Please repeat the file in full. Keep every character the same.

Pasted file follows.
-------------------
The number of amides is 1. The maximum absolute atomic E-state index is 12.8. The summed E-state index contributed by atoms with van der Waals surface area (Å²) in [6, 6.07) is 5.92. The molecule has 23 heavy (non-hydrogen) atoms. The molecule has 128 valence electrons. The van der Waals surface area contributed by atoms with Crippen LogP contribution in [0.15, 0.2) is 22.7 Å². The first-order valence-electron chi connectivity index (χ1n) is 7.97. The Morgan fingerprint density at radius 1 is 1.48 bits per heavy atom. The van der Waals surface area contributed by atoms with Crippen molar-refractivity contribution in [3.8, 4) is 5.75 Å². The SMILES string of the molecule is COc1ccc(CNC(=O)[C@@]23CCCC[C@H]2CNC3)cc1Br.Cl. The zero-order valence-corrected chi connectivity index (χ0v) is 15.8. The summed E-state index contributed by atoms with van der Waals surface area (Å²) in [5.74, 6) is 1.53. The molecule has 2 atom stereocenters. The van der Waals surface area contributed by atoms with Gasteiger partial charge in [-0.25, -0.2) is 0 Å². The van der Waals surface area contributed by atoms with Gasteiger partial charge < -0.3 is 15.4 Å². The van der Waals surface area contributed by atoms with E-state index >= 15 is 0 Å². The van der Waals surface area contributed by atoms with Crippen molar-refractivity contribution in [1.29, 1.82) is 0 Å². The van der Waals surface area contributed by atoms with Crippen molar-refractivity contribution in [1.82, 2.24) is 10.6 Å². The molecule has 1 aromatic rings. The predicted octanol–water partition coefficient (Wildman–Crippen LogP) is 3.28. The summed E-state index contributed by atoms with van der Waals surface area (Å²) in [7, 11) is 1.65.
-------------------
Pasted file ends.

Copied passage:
The number of amides is 1. The maximum absolute atomic E-state index is 12.8. The summed E-state index contributed by atoms with van der Waals surface area (Å²) in [6, 6.07) is 5.92. The molecule has 23 heavy (non-hydrogen) atoms. The molecule has 128 valence electrons. The van der Waals surface area contributed by atoms with Crippen LogP contribution in [0.15, 0.2) is 22.7 Å². The first-order valence-electron chi connectivity index (χ1n) is 7.97. The Morgan fingerprint density at radius 1 is 1.48 bits per heavy atom. The van der Waals surface area contributed by atoms with Crippen molar-refractivity contribution in [3.8, 4) is 5.75 Å². The SMILES string of the molecule is COc1ccc(CNC(=O)[C@@]23CCCC[C@H]2CNC3)cc1Br.Cl. The zero-order valence-corrected chi connectivity index (χ0v) is 15.8. The summed E-state index contributed by atoms with van der Waals surface area (Å²) in [5.74, 6) is 1.53. The molecule has 2 atom stereocenters. The van der Waals surface area contributed by atoms with Gasteiger partial charge in [-0.25, -0.2) is 0 Å². The van der Waals surface area contributed by atoms with Gasteiger partial charge < -0.3 is 15.4 Å². The van der Waals surface area contributed by atoms with E-state index >= 15 is 0 Å². The van der Waals surface area contributed by atoms with Crippen molar-refractivity contribution in [1.29, 1.82) is 0 Å². The van der Waals surface area contributed by atoms with Crippen molar-refractivity contribution in [1.82, 2.24) is 10.6 Å². The molecule has 1 aromatic rings. The predicted octanol–water partition coefficient (Wildman–Crippen LogP) is 3.28. The summed E-state index contributed by atoms with van der Waals surface area (Å²) in [7, 11) is 1.65.